He was seen as a flamboyant eccentric but is now accused of years of sexual abuse.

Culture secretary Mrs Miller wrote to Lord Patten: "We have talked about the paramount importance of full public trust in the BBC's inquiries and agreed that it is essential that licence fee payers can be assured that they are being conducted thoroughly and with the full co-operation of the BBC."

Lord Patten replied: "You have recognised both the credibility and the scope of those who are leading the inquiries and the wide scope of their terms of reference."

But he issued a warning that the government should not wade into the row: "I know that you will not want to give any impression that you are questioning the independence of the BBC," he said.

The Panorama programme, Jimmy Savile - What the BBC Knew, is available on the BBC iPlayer.


More on This Story

Jimmy Savile scandal

The BBC is not responsible for the content of external Internet sites


This entry is now closed for comments

Jump to comments pagination
  • rate this

    Comment number 806.

    All that is necessary for the triumph of evil is that good men do nothing.

  • rate this

    Comment number 805.

    Using your 'logic', muggings aren't *ever* about money, they are allways only about power.

    No.. read and understand.
    In abuse, sex is the weapon used to get power over someone - and demean them.
    In a mugging a knife is weapon used to exact money form someone.

    Abuse is not about sex, and doesn't take it. What it takes is dignity,
    I never said mugging was about power.

  • rate this

    Comment number 804.

    What is going on here? My ID 'Brian' is being used by another poster (imposter)! Please explain (660).

  • Comment number 803.

    This comment was removed because the moderators found it broke the house rules. Explain.

  • rate this

    Comment number 802.

    'Done MUCH of what we ought to have done' - not 'done ALL we ought to have done'? Says it all, doesn't it?

    To have done 'all that the BBC should have done', it should have let the Panorama programme exposing Savile run a year ago. Who spiked it? I think the editor was leaned on, but if not by the then DG, then by whom?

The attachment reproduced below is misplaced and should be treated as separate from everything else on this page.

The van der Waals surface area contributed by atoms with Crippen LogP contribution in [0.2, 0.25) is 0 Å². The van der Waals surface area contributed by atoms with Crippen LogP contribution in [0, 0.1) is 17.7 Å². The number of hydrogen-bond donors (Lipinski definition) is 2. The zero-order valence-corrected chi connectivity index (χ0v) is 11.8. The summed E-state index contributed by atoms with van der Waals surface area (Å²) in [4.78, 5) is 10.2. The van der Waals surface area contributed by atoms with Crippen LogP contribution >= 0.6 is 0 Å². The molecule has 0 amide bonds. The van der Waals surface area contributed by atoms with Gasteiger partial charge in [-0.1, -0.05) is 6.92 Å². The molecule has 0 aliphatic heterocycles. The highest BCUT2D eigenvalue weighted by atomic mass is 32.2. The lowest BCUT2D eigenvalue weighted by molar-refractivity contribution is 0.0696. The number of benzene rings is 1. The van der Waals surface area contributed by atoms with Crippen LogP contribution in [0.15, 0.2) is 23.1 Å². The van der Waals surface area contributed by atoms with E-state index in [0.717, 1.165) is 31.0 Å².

Interesting that the then DG is now in the USA, far from all this.

  • rate this

    Comment number 801.

    would all this time and money be spent on investigating some non public dead pedo ?

    The taxpayers whine about people on benefits having money wasted on them, yet no mention of the cost of so called 'public enquiry' This story like most is a waste of time money and effort.

    JIMMY SAVILLE IS DEAD A less famous person would not of been investigated after their death. It would of been case closed

  • rate this

    Comment number 800.

    @238 Ted Heath "This is an engineered attack on the BBC"
    Of course BBC's rivals and critics will make the most of this but that doesn't lessen the crime or scandal.
    I'm pretty sure the police investigation isn't manufactured but based on evidence and strength of testimony.
    Also I find your choice of screen name somewhat disconcerting given the subject matter but that's just me..

  • rate this

    Comment number 799.

    How disappointing that a panel of people officiating over public standards and behaviours; all appear to have overlooked a blatantly racist remark. The phrase “One eyed Albanian” was used by a panel member with seemingly derogatory intent. With Milosevic and Genocide of 1915 in the news it adds to the feeling that it remains all too easy to be blind, and not alive and alert, to injustice.

  • rate this

    Comment number 798.

    666. nautonier
    "Left wing nutters trying to reduce the age of consent"